Job OutlookOverall employment of forest, conservation, and logging workers is expected to slightly through the year 2010. Most job openings will result from replacement needs. Many logging workers are older and will retire, or transfer to other jobs that are less physically demanding and dangerous. In addition, some forestry workers are young workers who are not committed to the occupation on a long-term basis. Some take jobs to earn money for school; others only work in this occupation until they find a better paying job.
Slower-than-average employment growth is expected for forest and conservation workers. Environmental concerns may spur limited demand for these workers, especially at the State and local government levels. If more land is set aside to protect natural resources or wildlife habitats, more forest and conservation workers will be needed to maintain these lands.
Despite steady demand for lumber and other wood products, employment of timber cutting and logging occupations is expected to decline. Forest conservation efforts may restrict the volume of public timber available for harvesting, particularly in Federal forests in the West and Northwest, dampening demand for timber cutting and logging workers. The best job opportunities will be with privately owned forests and tree farms, which are not subject to the same restrictions in timber harvesting as forests on Federal land. Domestic timber producers also face increasing competition from foreign producers who can harvest the same amount of timber at lower cost. As competition increases, the logging industry is expected to continue to consolidate in order to reduce costs, eliminating some jobs.
Increased mechanization of logging operations and improvements in logging equipment will also continue to depress demand for many timber cutting and logging workers. Employment of fallers, buckers, choke setters, and other workers—whose jobs are labor intensive—should decline, as safer, laborsaving machinery and other equipment are increasingly used. Employment of machinery and equipment operators, such as logging tractor and log handling equipment operators, should be less adversely affected.
Weather can force curtailment of logging operations during the muddy spring season and cold winter months, depending on the geographic region. Changes in the level of construction, particularly residential construction, also affect logging activities in the short term. In addition, logging operations must be relocated when timber harvesting in a particular area has been completed. During prolonged periods of inactivity, some workers may stay on the job to maintain or repair logging machinery and equipment; others are forced to find jobs in other occupations or be without work.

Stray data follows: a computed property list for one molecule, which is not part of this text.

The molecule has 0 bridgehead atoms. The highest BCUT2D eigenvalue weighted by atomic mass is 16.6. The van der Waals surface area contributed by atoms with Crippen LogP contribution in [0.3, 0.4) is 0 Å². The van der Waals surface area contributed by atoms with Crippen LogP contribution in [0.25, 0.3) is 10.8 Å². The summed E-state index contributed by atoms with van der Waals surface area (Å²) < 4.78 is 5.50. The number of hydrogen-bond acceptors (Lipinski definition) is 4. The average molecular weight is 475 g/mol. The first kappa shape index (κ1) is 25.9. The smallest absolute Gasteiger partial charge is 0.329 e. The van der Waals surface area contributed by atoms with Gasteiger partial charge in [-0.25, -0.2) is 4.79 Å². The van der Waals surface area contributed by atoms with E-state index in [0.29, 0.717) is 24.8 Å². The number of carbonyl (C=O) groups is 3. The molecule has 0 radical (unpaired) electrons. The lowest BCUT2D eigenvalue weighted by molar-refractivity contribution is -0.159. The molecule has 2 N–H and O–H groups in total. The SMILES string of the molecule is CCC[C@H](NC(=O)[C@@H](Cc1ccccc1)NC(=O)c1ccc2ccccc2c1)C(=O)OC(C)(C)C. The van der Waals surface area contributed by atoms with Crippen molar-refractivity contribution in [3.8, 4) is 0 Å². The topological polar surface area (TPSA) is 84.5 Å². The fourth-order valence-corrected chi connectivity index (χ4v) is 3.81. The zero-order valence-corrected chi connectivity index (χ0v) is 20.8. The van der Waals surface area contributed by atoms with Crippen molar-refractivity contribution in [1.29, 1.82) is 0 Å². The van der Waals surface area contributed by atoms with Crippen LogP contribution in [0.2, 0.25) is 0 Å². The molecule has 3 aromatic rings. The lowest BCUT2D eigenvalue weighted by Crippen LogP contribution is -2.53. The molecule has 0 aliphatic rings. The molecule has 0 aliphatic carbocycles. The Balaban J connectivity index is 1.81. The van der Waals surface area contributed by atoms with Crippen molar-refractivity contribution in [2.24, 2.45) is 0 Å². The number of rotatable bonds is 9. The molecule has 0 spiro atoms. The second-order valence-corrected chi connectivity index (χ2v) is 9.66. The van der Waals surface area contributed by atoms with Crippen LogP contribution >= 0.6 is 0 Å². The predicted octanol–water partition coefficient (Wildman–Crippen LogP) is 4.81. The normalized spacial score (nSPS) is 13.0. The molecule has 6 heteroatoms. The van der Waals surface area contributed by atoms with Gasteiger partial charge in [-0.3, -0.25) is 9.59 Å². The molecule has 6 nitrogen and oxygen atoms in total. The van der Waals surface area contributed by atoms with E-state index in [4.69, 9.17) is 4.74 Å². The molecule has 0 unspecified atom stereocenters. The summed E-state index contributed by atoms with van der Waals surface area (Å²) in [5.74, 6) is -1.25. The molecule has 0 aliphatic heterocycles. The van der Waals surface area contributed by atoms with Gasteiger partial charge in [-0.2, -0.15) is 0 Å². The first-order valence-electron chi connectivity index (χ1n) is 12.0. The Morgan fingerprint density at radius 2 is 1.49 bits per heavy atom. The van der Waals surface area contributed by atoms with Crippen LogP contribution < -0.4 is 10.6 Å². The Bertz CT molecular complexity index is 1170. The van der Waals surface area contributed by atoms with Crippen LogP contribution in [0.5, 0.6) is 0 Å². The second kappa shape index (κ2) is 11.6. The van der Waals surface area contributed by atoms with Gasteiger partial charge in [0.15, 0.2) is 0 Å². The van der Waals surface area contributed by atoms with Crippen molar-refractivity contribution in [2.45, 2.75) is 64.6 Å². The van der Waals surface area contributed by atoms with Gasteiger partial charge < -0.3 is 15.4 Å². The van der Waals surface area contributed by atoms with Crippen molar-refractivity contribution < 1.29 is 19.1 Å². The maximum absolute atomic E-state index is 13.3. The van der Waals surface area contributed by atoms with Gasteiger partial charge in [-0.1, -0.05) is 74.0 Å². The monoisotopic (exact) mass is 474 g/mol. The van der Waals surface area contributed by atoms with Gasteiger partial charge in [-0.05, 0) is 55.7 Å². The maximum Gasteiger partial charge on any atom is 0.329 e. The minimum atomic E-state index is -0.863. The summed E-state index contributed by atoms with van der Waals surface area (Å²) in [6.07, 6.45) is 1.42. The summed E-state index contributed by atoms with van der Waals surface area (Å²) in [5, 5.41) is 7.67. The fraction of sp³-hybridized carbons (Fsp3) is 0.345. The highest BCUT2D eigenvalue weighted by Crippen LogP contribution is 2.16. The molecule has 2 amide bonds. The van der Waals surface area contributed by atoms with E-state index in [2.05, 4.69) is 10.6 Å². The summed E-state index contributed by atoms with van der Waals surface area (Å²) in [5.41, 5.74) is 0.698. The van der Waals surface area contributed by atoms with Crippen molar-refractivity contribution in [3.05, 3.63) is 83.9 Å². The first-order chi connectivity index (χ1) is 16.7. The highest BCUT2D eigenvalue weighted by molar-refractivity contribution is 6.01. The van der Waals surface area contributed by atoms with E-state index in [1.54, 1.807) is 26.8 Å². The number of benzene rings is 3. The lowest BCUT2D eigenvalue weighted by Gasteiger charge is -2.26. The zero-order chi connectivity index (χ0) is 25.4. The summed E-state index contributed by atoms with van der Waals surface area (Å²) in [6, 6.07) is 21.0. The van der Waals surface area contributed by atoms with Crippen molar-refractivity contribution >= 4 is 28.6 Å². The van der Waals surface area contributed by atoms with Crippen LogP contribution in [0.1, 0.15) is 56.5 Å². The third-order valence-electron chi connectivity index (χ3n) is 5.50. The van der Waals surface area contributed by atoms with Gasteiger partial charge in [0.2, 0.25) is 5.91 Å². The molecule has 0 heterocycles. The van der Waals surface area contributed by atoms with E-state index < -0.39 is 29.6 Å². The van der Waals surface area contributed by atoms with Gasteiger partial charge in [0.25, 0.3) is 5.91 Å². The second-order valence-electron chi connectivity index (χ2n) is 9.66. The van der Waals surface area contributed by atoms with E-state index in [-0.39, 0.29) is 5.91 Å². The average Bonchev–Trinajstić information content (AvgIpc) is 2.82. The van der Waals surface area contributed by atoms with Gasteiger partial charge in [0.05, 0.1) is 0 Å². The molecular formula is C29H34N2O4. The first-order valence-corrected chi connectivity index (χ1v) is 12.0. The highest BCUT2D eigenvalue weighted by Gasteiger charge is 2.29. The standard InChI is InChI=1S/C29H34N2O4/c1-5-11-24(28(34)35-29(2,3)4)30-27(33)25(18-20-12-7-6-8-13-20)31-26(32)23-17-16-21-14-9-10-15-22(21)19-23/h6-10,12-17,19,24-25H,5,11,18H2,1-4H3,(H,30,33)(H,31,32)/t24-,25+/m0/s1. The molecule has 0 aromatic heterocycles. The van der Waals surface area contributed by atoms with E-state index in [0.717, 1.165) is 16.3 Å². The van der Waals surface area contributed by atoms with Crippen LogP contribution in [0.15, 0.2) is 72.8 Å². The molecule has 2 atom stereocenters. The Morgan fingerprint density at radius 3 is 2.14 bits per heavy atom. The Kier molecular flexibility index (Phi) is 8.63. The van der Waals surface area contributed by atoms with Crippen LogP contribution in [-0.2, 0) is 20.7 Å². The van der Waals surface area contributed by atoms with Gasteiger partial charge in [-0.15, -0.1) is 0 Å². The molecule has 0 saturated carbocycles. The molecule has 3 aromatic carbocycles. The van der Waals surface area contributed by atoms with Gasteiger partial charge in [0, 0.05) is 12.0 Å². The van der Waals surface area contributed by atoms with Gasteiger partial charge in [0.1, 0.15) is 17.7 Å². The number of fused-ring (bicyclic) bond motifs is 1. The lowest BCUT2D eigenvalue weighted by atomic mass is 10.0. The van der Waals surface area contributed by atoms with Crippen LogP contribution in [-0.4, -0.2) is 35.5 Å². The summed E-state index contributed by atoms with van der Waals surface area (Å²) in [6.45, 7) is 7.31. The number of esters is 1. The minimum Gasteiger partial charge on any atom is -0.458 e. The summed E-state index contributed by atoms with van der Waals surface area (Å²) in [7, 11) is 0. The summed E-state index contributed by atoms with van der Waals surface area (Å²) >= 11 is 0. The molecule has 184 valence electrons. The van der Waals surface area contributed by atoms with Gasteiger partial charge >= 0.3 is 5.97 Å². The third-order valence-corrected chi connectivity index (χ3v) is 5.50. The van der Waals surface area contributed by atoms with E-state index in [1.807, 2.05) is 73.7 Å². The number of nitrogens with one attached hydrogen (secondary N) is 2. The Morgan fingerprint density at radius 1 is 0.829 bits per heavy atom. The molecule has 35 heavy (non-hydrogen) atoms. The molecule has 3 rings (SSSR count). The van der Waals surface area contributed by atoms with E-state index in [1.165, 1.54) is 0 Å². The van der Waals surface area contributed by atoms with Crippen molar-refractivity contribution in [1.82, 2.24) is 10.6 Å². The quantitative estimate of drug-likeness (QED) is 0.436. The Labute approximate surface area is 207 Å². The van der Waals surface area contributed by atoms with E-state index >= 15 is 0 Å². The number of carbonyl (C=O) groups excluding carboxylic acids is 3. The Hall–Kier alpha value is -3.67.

EarningsEarnings vary depending on the particular forestry or logging occupation and experience, ranging from the minimum wage in some beginning forestry and conservation positions to about $27.00 an hour for some experienced fallers. Median hourly earnings in 2009 for forest, conservation, and logging occupations were as follows:
Log graders and scalers
Logging equipment operators
Forest and conservation workers
Earnings of logging workers vary by size of establishment and by geographic area. Workers in the largest establishments earn more than those in the smallest establishments. Workers in Alaska and the Northwest earn more than those in the South, where the cost of living is generally lower.
Forest and conservation workers who work for State and local governments and large private firms generally enjoy more generous benefits than workers in smaller firms. Small logging contractors generally offer timber cutting and logging workers few benefits. However, some employers offer full-time workers basic benefits, such as medical coverage, and provide safety apparel and equipment.
Other occupations concerned with the care of trees and their environment include conservation scientists and foresters, forest and conservation technicians, and grounds maintenance workers. Logging equipment operators have skills similar to material-moving operators, such as industrial truck and tractor operators, and crane and tower operators.
For information about timber-cutting and logging careers and about secondary and postsecondary programs offering training for logging occupations, contact: For information on the Sustainable Forestry Initiative training programs, contact: A list of State forestry associations and other forestry-related State associations is available at most public libraries. Schools of Forestry at State land-grant colleges or universities also should be useful Sources of Additional Information.
Sources of Additional Information
For information about timber-cutting and logging careers and about secondary and postsecondary programs offering training for logging occupations, contact:
For information on the Sustainable Forestry Initiative training programs, contact:
A list of State forestry associations and other forestry-related State associations is available at most public libraries. Schools of Forestry at State land-grant colleges or universities also should be useful Sources of Additional Information.